Mike: And you did it.

Mike: Fuck yeah I did. It took three years but I finally got it all down on paper.

Mike: And how did you eventually get involved with Thought Catalog?

Mike: Well, like I said, I was kind of floundering then, and this sounds bad, but The Sandy Hook tragedy gave me some inspiration.

Mike: How?

Mike: That “I am Adam Lanza’s Mother” piece went viral and I read it and said, “This is bullshit.” So I decided to write an article through the eyes of someone with mental illness and how most of us are in no way monsters and psychos and killers, we’re just lonely people who deal with scary shit in our heads. My article went viral on Tumblr and I got the taste of success and recognition in my mouth then fought for it, blasting editors with emails for the next two months to let me write for them. Chris Lavergne, TC’s publisher, decided to give me a chance and then he heard I wrote a book and well, here we are.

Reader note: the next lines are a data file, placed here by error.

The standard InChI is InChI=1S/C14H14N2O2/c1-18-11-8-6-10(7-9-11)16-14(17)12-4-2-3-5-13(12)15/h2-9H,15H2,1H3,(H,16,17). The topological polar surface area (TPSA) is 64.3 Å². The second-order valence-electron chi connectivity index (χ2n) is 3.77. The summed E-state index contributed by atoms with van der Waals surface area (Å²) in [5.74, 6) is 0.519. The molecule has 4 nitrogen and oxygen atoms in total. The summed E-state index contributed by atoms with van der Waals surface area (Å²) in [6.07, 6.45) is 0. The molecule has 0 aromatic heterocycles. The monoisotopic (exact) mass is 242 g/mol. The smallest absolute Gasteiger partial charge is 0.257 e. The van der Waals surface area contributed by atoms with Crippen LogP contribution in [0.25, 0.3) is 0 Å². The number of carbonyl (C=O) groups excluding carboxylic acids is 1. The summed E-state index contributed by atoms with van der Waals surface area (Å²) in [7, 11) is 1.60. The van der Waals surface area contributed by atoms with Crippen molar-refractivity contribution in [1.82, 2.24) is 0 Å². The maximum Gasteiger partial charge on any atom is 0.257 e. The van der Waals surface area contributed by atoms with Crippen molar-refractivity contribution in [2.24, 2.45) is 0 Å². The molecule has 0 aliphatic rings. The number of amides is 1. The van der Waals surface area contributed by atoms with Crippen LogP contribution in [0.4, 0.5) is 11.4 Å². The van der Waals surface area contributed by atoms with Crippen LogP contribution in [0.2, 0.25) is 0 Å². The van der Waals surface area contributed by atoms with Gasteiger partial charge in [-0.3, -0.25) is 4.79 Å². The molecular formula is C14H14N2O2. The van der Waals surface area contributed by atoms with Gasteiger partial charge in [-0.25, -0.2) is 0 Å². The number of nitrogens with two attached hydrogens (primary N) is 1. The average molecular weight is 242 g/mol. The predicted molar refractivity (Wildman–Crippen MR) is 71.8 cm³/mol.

Mike: Awesome.

Mike: It is awesome man.

Mike: Good for you for getting your voice out there.

Mike: Thanks man, I really appreciate that.

Mike: No problem.

Mike: (nods head)

(Silence)

Mike: Ok, well I guess we’re done here.

Mike: Yeah

Mike: It was awesome talking to you man, I don’t often get a chance to talk to myself.

Mike: Yeah you do. You live alone remember?

Mike: Oh yeah.

Mike: Cool.

Mike: Cool. TC Mark

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Buy Michael's eBook, "Schizophrenic Connections," here.

Buy Michael’s eBook, “Schizophrenic Connections,” here.